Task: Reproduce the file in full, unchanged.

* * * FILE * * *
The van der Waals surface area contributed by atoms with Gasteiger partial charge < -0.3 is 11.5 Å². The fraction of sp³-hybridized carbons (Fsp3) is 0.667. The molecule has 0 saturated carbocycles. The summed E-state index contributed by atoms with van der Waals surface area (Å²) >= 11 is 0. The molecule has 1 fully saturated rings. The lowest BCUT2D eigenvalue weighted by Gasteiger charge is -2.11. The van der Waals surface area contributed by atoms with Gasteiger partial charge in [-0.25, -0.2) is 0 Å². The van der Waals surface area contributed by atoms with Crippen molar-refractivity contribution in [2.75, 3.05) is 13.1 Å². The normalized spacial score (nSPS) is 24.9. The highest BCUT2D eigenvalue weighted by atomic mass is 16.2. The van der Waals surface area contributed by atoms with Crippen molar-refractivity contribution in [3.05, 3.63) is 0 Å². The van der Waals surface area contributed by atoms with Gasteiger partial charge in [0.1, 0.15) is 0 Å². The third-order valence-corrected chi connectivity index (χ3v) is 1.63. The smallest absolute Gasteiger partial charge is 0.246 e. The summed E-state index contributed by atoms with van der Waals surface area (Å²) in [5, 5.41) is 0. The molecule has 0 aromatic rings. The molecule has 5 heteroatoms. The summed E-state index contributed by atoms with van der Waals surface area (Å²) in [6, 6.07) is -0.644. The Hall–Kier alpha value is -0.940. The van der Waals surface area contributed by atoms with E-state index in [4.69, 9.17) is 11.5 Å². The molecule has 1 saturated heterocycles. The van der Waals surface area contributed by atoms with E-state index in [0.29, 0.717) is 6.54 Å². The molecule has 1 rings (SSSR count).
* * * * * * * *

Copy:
The van der Waals surface area contributed by atoms with Gasteiger partial charge < -0.3 is 11.5 Å². The fraction of sp³-hybridized carbons (Fsp3) is 0.667. The molecule has 0 saturated carbocycles. The summed E-state index contributed by atoms with van der Waals surface area (Å²) >= 11 is 0. The molecule has 1 fully saturated rings. The lowest BCUT2D eigenvalue weighted by Gasteiger charge is -2.11. The van der Waals surface area contributed by atoms with Gasteiger partial charge in [-0.25, -0.2) is 0 Å². The van der Waals surface area contributed by atoms with Crippen molar-refractivity contribution in [2.75, 3.05) is 13.1 Å². The normalized spacial score (nSPS) is 24.9. The highest BCUT2D eigenvalue weighted by atomic mass is 16.2. The van der Waals surface area contributed by atoms with Crippen molar-refractivity contribution in [3.05, 3.63) is 0 Å². The van der Waals surface area contributed by atoms with Gasteiger partial charge in [0.1, 0.15) is 0 Å². The third-order valence-corrected chi connectivity index (χ3v) is 1.63. The smallest absolute Gasteiger partial charge is 0.246 e. The summed E-state index contributed by atoms with van der Waals surface area (Å²) in [5, 5.41) is 0. The molecule has 0 aromatic rings. The molecule has 5 heteroatoms. The summed E-state index contributed by atoms with van der Waals surface area (Å²) in [6, 6.07) is -0.644. The Hall–Kier alpha value is -0.940. The van der Waals surface area contributed by atoms with E-state index in [4.69, 9.17) is 11.5 Å². The molecule has 1 saturated heterocycles. The van der Waals surface area contributed by atoms with E-state index in [0.29, 0.717) is 6.54 Å². The molecule has 1 rings (SSSR count).